Everyone’s favorite time of the year is the period before Christmas, when the air is filled with joy, peace and expectation. We are blessed to live in a country that looks forward to Christmas although we might seem to have lost some of its meaning along the way. We have radio stations that air carols without ceasing, exalting the season, although many of them speak about snow, jolly figures carrying gifts, family time and other things that are all fine, but missing maybe the point of all this festival. It is wonderful that everyone celebrates Christmas, in their own way, and even people that don’t believe in God enjoy the season and try to be “good for goodness’ sake”, as a recent billboard from our atheistic friends reads recently (we… Continue reading
Entries Tagged as 'Western'
October 26th, 2012 1 Comment
One of the interesting linguistic phenomena is semantic change, or in layman terms, the change in one of the historical meanings of a word. Archbishop Dmitri of blessed memory, for example, was always making waves during pan Orthodox Lenten Vespers when he was blessing the fasting meal using the prayer “Our Lord Jesus Christ bless Thee the meat of Thy servants”. He always enjoyed clarifying that the original meaning of the word meat in Middle English was actually food, of all varieties, not just of animal origin. It made for sure an interesting conversation over baked potatoes.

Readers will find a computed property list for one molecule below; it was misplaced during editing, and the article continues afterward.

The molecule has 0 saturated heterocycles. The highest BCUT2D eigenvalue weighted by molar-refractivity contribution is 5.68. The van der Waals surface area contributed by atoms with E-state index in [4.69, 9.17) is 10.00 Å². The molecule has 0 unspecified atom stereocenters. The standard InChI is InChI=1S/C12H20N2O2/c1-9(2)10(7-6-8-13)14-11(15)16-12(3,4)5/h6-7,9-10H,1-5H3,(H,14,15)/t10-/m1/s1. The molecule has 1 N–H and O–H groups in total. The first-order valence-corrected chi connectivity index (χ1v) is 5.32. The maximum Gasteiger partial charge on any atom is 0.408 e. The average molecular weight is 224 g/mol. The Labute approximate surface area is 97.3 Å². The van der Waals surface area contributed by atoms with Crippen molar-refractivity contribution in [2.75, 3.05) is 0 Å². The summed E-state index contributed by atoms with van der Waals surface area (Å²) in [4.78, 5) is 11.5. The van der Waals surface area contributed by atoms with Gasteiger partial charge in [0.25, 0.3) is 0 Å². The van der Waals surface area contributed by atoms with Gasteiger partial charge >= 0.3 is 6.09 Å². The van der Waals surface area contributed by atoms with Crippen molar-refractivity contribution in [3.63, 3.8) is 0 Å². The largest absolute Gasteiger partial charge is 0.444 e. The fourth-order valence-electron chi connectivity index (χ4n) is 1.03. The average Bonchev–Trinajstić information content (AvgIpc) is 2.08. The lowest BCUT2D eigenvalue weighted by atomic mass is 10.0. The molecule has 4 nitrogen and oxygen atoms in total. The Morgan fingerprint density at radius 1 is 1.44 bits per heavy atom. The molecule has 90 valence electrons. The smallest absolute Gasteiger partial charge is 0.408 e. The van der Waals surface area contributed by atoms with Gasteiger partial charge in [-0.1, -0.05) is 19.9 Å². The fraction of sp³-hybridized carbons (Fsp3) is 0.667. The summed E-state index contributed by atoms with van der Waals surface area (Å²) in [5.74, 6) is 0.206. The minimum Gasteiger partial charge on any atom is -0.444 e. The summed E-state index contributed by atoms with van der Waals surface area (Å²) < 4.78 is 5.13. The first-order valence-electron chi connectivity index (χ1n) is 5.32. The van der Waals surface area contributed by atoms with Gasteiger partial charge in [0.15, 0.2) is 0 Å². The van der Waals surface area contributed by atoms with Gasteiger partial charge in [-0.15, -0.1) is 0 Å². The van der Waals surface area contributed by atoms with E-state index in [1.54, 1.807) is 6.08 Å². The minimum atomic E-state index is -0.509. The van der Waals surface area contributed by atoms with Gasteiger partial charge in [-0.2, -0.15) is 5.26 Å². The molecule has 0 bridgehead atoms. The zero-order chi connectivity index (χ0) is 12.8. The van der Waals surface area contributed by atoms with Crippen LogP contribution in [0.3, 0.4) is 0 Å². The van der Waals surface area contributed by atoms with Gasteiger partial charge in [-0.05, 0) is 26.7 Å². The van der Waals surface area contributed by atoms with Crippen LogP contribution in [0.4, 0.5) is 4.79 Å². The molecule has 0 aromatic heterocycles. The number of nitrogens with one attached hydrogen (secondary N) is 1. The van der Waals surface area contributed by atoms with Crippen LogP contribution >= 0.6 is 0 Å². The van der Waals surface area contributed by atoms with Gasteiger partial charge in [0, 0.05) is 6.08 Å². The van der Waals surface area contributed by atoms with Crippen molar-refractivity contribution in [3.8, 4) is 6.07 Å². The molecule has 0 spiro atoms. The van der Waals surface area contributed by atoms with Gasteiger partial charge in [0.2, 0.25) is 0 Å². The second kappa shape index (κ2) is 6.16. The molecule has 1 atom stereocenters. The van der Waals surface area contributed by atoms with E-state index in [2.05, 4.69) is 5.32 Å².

There are other changes, however, that occasionally can draw attention to cultural shifts in the society. Take for instance the word holiday… Continue reading
November 10th, 2011 6 Comments
I will praise the LORD all my life; I will sing praise to my God as long as I live.(Ps 146:2)
Like with any of the other arts employed by the Orthodox Church in its worship, the music does not serve a purpose in itself. Once used in Church the music drops its role as simply embellishing the services and it is elevated to convey, on a deeper level, the meaning of the prayer contained in the hymns of the church and make them resonate with our souls through its melodies. Great saints of the Church, like John Damascene, Ephraim the Syrian, Roman the Melodios, Andrew of Crete, Joseph the Hymnographer, Kosmas the Poet, John Koukouzelis and many others, have carefully matched the meter of… Continue reading
November 4th, 2011 No Comments
The recent overthrowing of the authoritarian governments from the Middle East countries has brought up again the importance of freedom as an essential human value. The notion of freedom however is not as easy to define as one would think. In general we understand that freedom means the capacity to act without any outside restraint. As J. Rufus Fears, professor of Classics and chair in History of Liberty at the University of Oklahoma, asserts, this concept can be applied to a nation for example that is free from any outside domination, can be applied to a political system, meaning that one can elect its own choice of government, but most importantly can be applied to the individual that is… Continue reading